If my petition is granted and the judge tells me I no longer must register, how long will it take to have my information removed from the Megan’s Law website?


The Department of Justice estimates they will have their records updated between 30-90 days after they receive the court order. The Department of Justice will send you a letter when the record has been updated. The attorneys at the Cohen Defense Group can assist with any follow through with the Department of justice.

If I don’t qualify to file a petition under the new law, can I get removed from the sex offender registration list?


This new law does not apply to everyone. However in some cases relief may be available through a Certificate of Rehabilitation or a Governor’s Pardon. Each case is unique, and the attorneys at the Cohen Defense Group can answer your questions about these other options and determine which course of action is the best for you.

In conclusion

This is a complicated process, and we expect that prosecutors, other law enforcement and judges may make it less than easy to let people get off the Sex Offender Registry. If you make mistakes when you file your petition you may have to up to five years before you can ask the court to let you be removed from the sex offender registry again. It is important to get it right the first time.The attorneys at the Cohen Defense Group can help you with this process and file your petition, if you qualify, to help you to get your life back on track. Contact us today.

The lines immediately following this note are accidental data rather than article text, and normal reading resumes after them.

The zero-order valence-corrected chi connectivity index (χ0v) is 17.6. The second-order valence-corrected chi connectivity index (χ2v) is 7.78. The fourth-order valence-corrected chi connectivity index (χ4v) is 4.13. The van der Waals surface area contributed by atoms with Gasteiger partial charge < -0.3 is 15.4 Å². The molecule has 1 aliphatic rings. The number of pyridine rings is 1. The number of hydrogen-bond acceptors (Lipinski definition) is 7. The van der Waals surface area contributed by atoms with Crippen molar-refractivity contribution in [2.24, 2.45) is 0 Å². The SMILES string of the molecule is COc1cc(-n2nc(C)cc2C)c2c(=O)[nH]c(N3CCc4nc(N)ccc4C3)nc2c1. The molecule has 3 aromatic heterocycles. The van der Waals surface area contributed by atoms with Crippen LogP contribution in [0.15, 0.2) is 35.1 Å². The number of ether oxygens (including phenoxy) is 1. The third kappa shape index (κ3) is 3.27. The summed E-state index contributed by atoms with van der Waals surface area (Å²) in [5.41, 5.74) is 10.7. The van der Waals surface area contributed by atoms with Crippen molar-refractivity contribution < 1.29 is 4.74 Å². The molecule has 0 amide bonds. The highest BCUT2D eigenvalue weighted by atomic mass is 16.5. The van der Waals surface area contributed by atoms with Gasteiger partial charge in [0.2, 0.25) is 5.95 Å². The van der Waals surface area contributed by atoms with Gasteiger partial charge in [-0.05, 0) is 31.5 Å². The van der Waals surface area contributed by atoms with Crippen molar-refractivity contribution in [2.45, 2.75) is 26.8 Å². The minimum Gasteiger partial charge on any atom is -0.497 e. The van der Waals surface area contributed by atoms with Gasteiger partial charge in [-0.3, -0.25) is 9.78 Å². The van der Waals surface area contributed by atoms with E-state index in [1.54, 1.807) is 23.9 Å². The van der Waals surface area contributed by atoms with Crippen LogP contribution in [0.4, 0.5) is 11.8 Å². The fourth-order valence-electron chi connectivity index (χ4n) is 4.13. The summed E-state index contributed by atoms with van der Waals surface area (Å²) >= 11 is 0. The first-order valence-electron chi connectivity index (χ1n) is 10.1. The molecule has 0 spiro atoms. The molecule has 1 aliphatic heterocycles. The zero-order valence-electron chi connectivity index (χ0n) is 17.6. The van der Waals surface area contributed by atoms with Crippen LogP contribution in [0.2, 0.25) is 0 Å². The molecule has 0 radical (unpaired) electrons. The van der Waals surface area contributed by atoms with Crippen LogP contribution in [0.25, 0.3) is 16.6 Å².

About Susan Gellman

Susan Gellman HeadshotSusan Gellman has been a criminal defense attorney for more than 30 years. She has assisted clients with cases ranging from misdemeanor to serious sex offenses and homicides and has successfully tried numerous high-profile cases to verdict. She has been quite successful in getting cases dismissed pre-trial as well. Susan’s practice also focuses on mitigation, sentencing and post-conviction issues; she works hard to ensure that her clients’ life experiences guide their defense.